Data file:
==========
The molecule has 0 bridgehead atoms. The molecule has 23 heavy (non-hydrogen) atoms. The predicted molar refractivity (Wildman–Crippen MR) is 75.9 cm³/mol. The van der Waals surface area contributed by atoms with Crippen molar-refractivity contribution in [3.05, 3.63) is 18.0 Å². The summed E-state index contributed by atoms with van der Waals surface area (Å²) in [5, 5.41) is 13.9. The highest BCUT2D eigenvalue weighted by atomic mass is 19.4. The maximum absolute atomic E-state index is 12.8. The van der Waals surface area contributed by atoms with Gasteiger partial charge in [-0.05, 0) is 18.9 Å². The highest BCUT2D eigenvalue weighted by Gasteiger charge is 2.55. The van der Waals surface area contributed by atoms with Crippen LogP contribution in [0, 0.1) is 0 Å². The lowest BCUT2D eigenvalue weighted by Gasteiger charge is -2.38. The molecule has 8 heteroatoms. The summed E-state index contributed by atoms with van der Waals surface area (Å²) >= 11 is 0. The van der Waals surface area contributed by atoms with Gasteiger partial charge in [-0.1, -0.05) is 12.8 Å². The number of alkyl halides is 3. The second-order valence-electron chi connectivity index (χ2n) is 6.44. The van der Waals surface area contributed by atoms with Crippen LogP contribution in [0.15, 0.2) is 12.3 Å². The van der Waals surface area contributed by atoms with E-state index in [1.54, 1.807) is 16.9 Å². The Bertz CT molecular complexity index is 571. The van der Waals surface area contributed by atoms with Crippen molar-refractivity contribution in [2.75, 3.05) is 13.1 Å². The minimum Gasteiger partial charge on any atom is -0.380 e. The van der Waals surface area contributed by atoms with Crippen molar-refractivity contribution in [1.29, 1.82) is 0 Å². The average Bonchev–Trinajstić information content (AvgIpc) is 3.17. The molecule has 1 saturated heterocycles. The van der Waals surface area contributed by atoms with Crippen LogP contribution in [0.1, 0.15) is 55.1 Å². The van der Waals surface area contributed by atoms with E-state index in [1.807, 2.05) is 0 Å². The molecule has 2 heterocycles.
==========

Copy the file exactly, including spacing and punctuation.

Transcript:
The molecule has 0 bridgehead atoms. The molecule has 23 heavy (non-hydrogen) atoms. The predicted molar refractivity (Wildman–Crippen MR) is 75.9 cm³/mol. The van der Waals surface area contributed by atoms with Crippen molar-refractivity contribution in [3.05, 3.63) is 18.0 Å². The summed E-state index contributed by atoms with van der Waals surface area (Å²) in [5, 5.41) is 13.9. The highest BCUT2D eigenvalue weighted by atomic mass is 19.4. The maximum absolute atomic E-state index is 12.8. The van der Waals surface area contributed by atoms with Gasteiger partial charge in [-0.05, 0) is 18.9 Å². The highest BCUT2D eigenvalue weighted by Gasteiger charge is 2.55. The van der Waals surface area contributed by atoms with Crippen LogP contribution in [0, 0.1) is 0 Å². The lowest BCUT2D eigenvalue weighted by Gasteiger charge is -2.38. The molecule has 8 heteroatoms. The summed E-state index contributed by atoms with van der Waals surface area (Å²) >= 11 is 0. The van der Waals surface area contributed by atoms with Gasteiger partial charge in [-0.1, -0.05) is 12.8 Å². The number of alkyl halides is 3. The second-order valence-electron chi connectivity index (χ2n) is 6.44. The van der Waals surface area contributed by atoms with Crippen LogP contribution in [0.15, 0.2) is 12.3 Å². The van der Waals surface area contributed by atoms with E-state index in [1.54, 1.807) is 16.9 Å². The Bertz CT molecular complexity index is 571. The van der Waals surface area contributed by atoms with Crippen molar-refractivity contribution in [2.75, 3.05) is 13.1 Å². The minimum Gasteiger partial charge on any atom is -0.380 e. The van der Waals surface area contributed by atoms with Crippen molar-refractivity contribution in [1.29, 1.82) is 0 Å². The average Bonchev–Trinajstić information content (AvgIpc) is 3.17. The molecule has 1 saturated heterocycles. The van der Waals surface area contributed by atoms with Crippen LogP contribution in [0.1, 0.15) is 55.1 Å². The van der Waals surface area contributed by atoms with E-state index in [1.807, 2.05) is 0 Å². The molecule has 2 heterocycles.